The New High Intensity Training: The Best Muscle-Building System You've Never Tried
Certain to become the bible of HIT-the training that revolutionized lifting with shorter, far-more-intense workouts-this impassioned guide is the last word on how to achieve explosive growth safely, without steroids!
For many dedicated bodybuilders, the weight-lifting theories of Arthur Jones are gospel. It was Jones, the inventor of Nautilus exercise equipment, who first discovered that short, intense workouts could produce better results than the long, high-volume workouts then in vogue.
Even though research into Jones's methods has proved them correct, a number of high-profile strength coaches use HIT to train their athletes, and the bodybuilding magazine Ironman does HIT-based features every issue, there still are no major HIT books in stores. This new book-by champion bodybuilder, exercise researcher, and best-selling author Ellington Darden, who is a Jones disciple and friend-shows lifters how to apply the master's teachings, along with some new HIT concepts to achieve extraordinary results.
At the heart of the book is a complete, illustrated, six-month course for explosive growth. Exercise by exercise, workout by workout, the reader is shown precisely what to do, and perhaps even more important, what not to do. Charging that too many bodybuilders follow a more-is-better approach-too many exercises, too many sets, and too much frequency-and rely on steroids to compensate for depleted recovery ability, Darden shows why HIT, steroid-free and healthy, is the best way to safely build muscle. Finally, the exercise religion Arthur Jones founded, and Darden fine-tuned, has its bible.
Not really new
By Robert Spector - January 6, 2005
I think I've read every single book Ellington Darden has written, and there really isn't anything "new" in this book. I preface this review by saying that I credit Darden with helping me realize over 20 years ago that "less is more" and I do thank him for that. The general principles he has espoused - "train less, work harder" - have definitely helped me over the years.
However, I'm a little put off by the book description here where it states: "there still are no major HIT books in stores". Huh? That's a false statement. Other authors have written excellent HIT books. For example, "Maximize your Training", by Matt Brzycki, contains advice from the most prominent HIT advocates in the world including Dr. Ken Leistner, Dr. Ted Lambrinides and a plethora of other strength coaches and other strength training experts. Stuart McRobert's books have been around for quite awhile. Others have also written books on HIT. Yet Darden would have you think that there's nobody else out... read more
Aimed mostly for beginners on HIT training
By Seppo Vesala - May 26, 2005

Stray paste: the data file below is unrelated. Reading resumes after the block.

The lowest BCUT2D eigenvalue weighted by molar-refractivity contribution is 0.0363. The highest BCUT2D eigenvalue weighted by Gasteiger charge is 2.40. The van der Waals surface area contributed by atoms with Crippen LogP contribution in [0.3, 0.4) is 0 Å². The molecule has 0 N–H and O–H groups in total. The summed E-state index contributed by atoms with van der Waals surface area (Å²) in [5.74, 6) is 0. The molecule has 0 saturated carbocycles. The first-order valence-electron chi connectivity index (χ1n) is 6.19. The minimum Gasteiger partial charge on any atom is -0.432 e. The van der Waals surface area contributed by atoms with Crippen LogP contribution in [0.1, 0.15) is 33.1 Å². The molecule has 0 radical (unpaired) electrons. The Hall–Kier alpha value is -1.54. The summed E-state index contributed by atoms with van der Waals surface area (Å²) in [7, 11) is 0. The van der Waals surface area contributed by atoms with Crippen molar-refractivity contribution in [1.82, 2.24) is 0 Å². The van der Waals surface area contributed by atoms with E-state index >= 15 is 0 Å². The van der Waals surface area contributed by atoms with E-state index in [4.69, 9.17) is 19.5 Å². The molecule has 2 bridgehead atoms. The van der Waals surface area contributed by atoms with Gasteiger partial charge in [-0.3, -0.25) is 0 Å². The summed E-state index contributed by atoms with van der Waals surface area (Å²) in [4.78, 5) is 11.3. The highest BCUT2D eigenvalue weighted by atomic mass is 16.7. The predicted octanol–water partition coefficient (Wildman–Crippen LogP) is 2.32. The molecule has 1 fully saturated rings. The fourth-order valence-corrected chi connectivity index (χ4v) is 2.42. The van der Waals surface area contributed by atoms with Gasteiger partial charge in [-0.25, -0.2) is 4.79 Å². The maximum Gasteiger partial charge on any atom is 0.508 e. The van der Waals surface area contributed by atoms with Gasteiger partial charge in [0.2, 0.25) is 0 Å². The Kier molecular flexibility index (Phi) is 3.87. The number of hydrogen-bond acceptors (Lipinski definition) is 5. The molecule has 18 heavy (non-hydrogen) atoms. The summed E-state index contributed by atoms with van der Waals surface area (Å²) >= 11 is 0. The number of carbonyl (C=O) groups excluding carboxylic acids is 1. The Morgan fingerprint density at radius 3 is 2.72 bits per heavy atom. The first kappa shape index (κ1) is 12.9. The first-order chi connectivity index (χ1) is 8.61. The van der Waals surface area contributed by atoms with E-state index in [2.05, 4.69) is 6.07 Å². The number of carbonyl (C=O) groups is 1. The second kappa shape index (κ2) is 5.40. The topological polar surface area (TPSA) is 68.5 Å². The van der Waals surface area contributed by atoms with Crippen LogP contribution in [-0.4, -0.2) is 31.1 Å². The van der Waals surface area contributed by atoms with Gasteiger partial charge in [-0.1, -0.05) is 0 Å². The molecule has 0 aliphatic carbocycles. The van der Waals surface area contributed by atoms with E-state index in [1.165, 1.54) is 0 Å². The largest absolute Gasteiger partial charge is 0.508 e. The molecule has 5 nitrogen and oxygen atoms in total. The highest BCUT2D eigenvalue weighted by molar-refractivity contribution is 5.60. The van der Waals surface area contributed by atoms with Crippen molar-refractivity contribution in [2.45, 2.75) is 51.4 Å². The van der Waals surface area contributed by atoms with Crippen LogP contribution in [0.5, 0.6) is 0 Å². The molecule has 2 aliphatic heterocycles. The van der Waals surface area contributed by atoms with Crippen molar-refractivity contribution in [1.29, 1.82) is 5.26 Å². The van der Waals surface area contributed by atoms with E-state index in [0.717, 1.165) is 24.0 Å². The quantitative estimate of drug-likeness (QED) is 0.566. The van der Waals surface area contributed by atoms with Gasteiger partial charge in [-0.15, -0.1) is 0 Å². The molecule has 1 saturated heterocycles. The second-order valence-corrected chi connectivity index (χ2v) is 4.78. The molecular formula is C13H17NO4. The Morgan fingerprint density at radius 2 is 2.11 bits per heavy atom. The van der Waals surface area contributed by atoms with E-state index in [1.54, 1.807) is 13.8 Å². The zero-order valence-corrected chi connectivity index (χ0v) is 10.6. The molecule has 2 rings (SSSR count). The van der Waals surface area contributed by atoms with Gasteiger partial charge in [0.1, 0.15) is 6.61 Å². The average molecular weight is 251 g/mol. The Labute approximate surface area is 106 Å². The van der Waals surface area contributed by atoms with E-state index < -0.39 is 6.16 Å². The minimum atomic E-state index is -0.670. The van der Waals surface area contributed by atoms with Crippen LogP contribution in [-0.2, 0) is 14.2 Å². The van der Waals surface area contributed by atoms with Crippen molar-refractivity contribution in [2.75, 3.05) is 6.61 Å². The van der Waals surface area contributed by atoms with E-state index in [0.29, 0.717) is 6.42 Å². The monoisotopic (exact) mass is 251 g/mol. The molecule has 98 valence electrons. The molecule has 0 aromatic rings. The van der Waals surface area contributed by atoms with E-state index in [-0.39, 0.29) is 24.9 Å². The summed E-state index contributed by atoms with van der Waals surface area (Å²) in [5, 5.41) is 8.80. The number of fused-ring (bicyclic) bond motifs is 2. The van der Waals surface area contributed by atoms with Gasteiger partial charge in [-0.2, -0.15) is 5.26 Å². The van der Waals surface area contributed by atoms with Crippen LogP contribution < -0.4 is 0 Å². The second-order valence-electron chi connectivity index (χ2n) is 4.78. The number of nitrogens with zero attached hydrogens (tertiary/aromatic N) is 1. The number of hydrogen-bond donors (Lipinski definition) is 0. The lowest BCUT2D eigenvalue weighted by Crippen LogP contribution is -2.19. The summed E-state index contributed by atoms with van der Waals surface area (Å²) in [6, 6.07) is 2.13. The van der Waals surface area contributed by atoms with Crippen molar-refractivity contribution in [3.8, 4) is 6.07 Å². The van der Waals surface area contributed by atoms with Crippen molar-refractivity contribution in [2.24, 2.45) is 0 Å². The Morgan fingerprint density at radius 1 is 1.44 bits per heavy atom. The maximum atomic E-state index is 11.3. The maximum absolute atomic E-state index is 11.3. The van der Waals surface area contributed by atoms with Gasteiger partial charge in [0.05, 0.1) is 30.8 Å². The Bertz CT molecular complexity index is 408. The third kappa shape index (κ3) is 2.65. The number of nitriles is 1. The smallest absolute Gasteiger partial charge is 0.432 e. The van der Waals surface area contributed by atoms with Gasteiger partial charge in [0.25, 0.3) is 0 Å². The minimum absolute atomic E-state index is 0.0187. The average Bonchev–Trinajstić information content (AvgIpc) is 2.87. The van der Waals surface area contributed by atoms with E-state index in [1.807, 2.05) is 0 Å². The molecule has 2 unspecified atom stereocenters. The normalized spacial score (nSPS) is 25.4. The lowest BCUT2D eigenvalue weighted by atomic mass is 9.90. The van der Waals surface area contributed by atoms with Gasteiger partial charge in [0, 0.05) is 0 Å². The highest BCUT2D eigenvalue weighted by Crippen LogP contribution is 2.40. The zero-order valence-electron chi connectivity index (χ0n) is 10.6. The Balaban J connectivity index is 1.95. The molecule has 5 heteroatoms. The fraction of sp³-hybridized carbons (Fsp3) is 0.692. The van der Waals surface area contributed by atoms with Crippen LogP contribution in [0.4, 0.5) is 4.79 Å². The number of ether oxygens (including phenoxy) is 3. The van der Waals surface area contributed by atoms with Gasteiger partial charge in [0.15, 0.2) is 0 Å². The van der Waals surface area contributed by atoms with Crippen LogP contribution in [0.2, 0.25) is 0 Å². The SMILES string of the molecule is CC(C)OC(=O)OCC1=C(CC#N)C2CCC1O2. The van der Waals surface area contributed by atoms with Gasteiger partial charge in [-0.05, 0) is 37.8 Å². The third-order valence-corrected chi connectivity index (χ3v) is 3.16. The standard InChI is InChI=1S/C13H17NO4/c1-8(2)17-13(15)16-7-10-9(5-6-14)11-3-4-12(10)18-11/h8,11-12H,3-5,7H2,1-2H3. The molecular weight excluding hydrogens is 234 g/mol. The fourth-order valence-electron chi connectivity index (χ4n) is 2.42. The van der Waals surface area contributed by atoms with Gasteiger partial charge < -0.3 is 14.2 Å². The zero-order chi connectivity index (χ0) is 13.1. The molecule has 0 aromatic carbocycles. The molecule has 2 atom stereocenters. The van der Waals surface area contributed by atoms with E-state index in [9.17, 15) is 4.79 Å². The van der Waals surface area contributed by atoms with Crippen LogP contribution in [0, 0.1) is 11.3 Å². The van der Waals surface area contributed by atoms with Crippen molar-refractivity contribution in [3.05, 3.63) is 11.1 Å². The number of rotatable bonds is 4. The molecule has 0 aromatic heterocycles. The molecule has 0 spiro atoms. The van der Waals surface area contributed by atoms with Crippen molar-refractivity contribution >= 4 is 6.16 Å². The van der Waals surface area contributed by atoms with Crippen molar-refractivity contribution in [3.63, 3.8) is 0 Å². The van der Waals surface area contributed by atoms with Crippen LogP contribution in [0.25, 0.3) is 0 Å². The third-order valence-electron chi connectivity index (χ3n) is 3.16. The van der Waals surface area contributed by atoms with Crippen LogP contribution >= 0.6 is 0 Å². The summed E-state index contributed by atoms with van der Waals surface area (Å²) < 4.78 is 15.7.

This book presents information and training programs using high intensity training (HIT). This book follows Arthur Jones' HIT training principles, as opposed to Mike Menzer's way. This translates to 2-3 whole body training sessions each week, using slow rep cadence.
The book starts with history of HIT training. Although this information is interesting, it takes some 75 pages, before the stuff on actual training starts. The training information is presented as a complete training program that is intended for beginners on HIT training. It takes about one year to go through this training program, and after that you are considered as an advanced trainer. This approach is the book's major strength and weakness at the same time. For a beginner, it is very easy to start training, as you have a complete training program ready for use. For a more experienced trainer, however, it can be somewhat difficult to find all the information to construct your own training program. For... read more
The New HIT is a HIT
By Brian D. Johnston "www.ExerciseCertification.com" - September 16, 2004
This latest book, by Ellington Darden, who has written more than three dozen books, including The Bowflex Body Plan, is perhaps one of his best. It is a unique treatment in that it provides a provacative background (with many surprising stories and insights) of high intensity training (HIT), a term that he coined about thirty years ago, together with training direction that is unparalleled in the philosophy and discipline of HIT. Dr. Darden begins by explaining the training methods that Arthur Jones established, to help revolutionize the exercise industry, his initial machine creations that led to the advent of Nautilus, his work with Casey Viator, The Colorado Experiment, the West Point Study, and Jone's experiences with Arnold Schwarzenegger, Franco Columbu, Boyer Coe, Frank Zane, the Mentzer Brothers, and Sergio Oliva. Apparently some of these "hard core" bodybuilders were not so hard core (Mike Mentzer and Arnold fans may be surprised)!